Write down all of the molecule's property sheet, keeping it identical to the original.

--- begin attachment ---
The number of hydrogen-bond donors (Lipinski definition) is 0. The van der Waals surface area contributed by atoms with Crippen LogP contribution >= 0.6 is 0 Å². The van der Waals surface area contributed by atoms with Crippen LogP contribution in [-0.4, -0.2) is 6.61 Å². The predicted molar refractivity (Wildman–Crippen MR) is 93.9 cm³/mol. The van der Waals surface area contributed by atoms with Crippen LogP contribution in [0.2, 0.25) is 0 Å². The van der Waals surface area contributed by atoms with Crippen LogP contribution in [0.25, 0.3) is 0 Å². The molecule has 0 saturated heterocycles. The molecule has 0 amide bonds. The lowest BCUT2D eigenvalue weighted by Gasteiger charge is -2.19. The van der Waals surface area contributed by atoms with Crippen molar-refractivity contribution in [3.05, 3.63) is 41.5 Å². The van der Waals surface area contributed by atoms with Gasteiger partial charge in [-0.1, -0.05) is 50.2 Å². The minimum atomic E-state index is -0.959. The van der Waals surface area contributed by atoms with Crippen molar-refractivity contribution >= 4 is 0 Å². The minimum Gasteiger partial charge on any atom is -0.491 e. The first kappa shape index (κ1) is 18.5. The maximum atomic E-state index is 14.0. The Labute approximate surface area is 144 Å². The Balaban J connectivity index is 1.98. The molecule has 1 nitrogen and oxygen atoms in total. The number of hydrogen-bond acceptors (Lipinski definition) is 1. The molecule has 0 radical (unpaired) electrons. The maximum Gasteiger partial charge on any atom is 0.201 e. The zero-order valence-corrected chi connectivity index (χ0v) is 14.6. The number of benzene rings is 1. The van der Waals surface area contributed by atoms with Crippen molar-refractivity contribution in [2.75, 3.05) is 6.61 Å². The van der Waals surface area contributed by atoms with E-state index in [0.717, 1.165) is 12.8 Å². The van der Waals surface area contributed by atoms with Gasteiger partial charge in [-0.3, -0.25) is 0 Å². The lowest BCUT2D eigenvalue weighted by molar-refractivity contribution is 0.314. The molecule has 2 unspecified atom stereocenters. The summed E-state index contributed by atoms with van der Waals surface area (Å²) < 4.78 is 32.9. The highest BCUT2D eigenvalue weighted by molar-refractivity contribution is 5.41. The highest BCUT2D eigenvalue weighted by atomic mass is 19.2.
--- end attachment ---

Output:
The number of hydrogen-bond donors (Lipinski definition) is 0. The van der Waals surface area contributed by atoms with Crippen LogP contribution >= 0.6 is 0 Å². The van der Waals surface area contributed by atoms with Crippen LogP contribution in [-0.4, -0.2) is 6.61 Å². The predicted molar refractivity (Wildman–Crippen MR) is 93.9 cm³/mol. The van der Waals surface area contributed by atoms with Crippen LogP contribution in [0.2, 0.25) is 0 Å². The van der Waals surface area contributed by atoms with Crippen LogP contribution in [0.25, 0.3) is 0 Å². The molecule has 0 saturated heterocycles. The molecule has 0 amide bonds. The lowest BCUT2D eigenvalue weighted by Gasteiger charge is -2.19. The van der Waals surface area contributed by atoms with Crippen molar-refractivity contribution in [3.05, 3.63) is 41.5 Å². The van der Waals surface area contributed by atoms with Gasteiger partial charge in [-0.1, -0.05) is 50.2 Å². The minimum atomic E-state index is -0.959. The van der Waals surface area contributed by atoms with Crippen molar-refractivity contribution >= 4 is 0 Å². The minimum Gasteiger partial charge on any atom is -0.491 e. The first kappa shape index (κ1) is 18.5. The maximum atomic E-state index is 14.0. The Labute approximate surface area is 144 Å². The Balaban J connectivity index is 1.98. The molecule has 1 nitrogen and oxygen atoms in total. The number of hydrogen-bond acceptors (Lipinski definition) is 1. The molecule has 0 radical (unpaired) electrons. The maximum Gasteiger partial charge on any atom is 0.201 e. The zero-order valence-corrected chi connectivity index (χ0v) is 14.6. The number of benzene rings is 1. The van der Waals surface area contributed by atoms with Crippen molar-refractivity contribution in [2.75, 3.05) is 6.61 Å². The van der Waals surface area contributed by atoms with E-state index in [0.717, 1.165) is 12.8 Å². The van der Waals surface area contributed by atoms with Gasteiger partial charge in [-0.3, -0.25) is 0 Å². The lowest BCUT2D eigenvalue weighted by molar-refractivity contribution is 0.314. The molecule has 2 unspecified atom stereocenters. The summed E-state index contributed by atoms with van der Waals surface area (Å²) < 4.78 is 32.9. The highest BCUT2D eigenvalue weighted by molar-refractivity contribution is 5.41. The highest BCUT2D eigenvalue weighted by atomic mass is 19.2.